FIA introduces rear wing deflection monitoring

Stickers (circled) are being used by the FIA to monitor rear wing deflection

Teams at this weekend’s Formula 1 Azerbaijan will carry markings on their rear wings to help the FIA monitor deflection.

It comes as part of an updated Technical Directive from the governing body as debate over flexible aerodynamic parts continues.

Mercedes and Red Bull have been at loggerheads since the Spanish Grand Prix when it came to light that the latter had a rear wing that lays back at high speed.

At the heart of the issue is Article 3.8 of the Technical Regulations, which states (in part) that “any specific part of the car influencing its aerodynamic performance … must be rigidly secured to the entirely sprung part of the car (rigidly secured means not have any degree of freedom).”

It goes on to state that “any specific part of the car influencing aerodynamic performance must remain immobile in relation to the sprung part of the car.”

The regulations then outline the tests and allowances for what is considered legal movement in Article 3.9.

It is that point which Red Bull has argued it has met, and therefore its car complies with the regulations.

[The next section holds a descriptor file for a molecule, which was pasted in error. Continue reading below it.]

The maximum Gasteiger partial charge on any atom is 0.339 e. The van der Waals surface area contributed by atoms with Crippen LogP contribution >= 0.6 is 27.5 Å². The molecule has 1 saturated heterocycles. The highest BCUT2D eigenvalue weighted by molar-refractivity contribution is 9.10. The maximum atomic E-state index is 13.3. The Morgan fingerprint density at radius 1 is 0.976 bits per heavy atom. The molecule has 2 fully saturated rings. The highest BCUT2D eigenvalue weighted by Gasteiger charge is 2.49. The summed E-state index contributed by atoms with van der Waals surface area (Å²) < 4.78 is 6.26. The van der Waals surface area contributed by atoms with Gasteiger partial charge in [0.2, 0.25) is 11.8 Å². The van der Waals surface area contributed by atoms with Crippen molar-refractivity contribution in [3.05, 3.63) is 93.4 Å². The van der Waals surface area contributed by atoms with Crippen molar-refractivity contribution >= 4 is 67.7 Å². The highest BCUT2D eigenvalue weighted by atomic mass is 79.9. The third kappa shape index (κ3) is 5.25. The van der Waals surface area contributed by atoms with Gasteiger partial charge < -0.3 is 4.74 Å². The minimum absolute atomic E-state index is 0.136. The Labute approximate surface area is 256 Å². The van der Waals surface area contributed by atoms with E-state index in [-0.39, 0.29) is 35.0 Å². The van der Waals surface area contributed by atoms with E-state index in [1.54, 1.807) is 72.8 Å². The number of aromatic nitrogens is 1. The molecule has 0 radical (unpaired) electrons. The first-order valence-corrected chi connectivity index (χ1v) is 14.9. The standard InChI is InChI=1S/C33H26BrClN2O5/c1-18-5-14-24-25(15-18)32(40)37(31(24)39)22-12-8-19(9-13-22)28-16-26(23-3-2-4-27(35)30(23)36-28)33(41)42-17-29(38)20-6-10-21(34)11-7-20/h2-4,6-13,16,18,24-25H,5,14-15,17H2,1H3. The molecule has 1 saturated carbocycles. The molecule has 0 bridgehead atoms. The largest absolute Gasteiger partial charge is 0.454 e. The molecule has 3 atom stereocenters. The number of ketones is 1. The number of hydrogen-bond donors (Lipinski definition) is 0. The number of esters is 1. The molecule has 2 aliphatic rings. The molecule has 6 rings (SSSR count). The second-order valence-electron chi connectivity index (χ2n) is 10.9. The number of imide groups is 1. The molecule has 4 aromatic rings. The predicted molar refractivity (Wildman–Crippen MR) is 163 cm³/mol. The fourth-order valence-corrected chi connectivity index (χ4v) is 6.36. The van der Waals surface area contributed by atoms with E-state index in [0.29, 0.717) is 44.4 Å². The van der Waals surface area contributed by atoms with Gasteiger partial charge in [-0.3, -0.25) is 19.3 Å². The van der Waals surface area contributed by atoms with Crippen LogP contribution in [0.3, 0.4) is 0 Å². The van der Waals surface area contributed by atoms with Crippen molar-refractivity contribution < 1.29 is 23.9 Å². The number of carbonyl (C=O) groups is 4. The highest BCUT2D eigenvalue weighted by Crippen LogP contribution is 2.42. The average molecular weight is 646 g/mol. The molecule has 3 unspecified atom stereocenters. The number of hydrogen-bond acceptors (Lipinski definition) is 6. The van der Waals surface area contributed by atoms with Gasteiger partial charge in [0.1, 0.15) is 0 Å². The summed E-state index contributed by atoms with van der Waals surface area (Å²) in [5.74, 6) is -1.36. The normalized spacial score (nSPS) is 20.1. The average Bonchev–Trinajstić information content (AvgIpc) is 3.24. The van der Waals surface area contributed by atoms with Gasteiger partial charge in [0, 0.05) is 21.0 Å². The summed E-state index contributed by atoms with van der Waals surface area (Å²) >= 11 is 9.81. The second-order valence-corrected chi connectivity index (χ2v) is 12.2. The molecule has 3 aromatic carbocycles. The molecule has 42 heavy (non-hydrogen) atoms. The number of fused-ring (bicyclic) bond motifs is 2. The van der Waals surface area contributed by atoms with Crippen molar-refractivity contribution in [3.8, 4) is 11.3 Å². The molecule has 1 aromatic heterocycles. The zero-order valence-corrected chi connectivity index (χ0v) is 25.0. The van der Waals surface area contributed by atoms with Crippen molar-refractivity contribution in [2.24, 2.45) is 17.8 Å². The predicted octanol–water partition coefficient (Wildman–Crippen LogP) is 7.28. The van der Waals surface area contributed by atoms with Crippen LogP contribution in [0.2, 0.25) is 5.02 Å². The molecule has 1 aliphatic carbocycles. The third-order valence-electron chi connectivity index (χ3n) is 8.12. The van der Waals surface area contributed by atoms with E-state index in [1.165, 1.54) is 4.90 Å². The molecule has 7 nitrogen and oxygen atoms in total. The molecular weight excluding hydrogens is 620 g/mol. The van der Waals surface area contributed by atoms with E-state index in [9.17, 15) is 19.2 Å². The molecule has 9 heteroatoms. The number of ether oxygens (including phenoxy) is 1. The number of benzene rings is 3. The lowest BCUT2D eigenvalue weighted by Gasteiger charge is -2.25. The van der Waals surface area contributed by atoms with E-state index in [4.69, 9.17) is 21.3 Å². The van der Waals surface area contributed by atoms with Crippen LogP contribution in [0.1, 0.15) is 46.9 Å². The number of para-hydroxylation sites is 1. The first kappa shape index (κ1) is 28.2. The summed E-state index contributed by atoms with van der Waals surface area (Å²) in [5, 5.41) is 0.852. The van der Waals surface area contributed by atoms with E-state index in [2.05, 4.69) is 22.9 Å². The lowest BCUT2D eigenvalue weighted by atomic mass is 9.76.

The Technical Directive issued to teams specifically addresses Article 3.9, with the loads outlined (1000N) set to be increased from the week prior to the French Grand Prix.

However, there is a grace period of one month during which teams will be given a degree of freedom before the rules are strictly enforced.

That point has angered Mercedes and McLaren, which claim the design used by Red Bull (among others) is illegal and should be immediately outlawed.

Looking to calm the waters this weekend, where Mercedes boss Toto Wolff suggested his team could protest Red Bull should its flexible rear wing be fitted, the FIA has further clarified the Technical Directive.

“It was good to see that there was an update on the Technical Directive to the teams last week,” explained Mclaren team principal Andreas Seidl.

“These stickers now got introduced already for this weekend, which gives FIA a better opportunity or possibility to measure what’s actually going on.

“If you look at the TD it’s also clear that, Nicholas made it clear, that if he sees excessive deflections that he doesn’t base route to say that it is not within Article 3.8.

“But what happens if that’s the case? We need to see.”

Television footage and analysis during the opening day of running in Azerbaijan suggested that Red Bull’s wing does not deflect in the same manner as it did in Spain.

Indeed, it appears now on par with that used by Mercedes, whose wing appears to flex more than it did previously.

Red Bull topped both practice sessions on Friday, while Mercedes was unable to break into the top 10 in Free Practice 2.

Track action in Azerbaijan continues with Free Practice 3 starting at 19:00 AEST this evening with qualifying to follow at 22:00.

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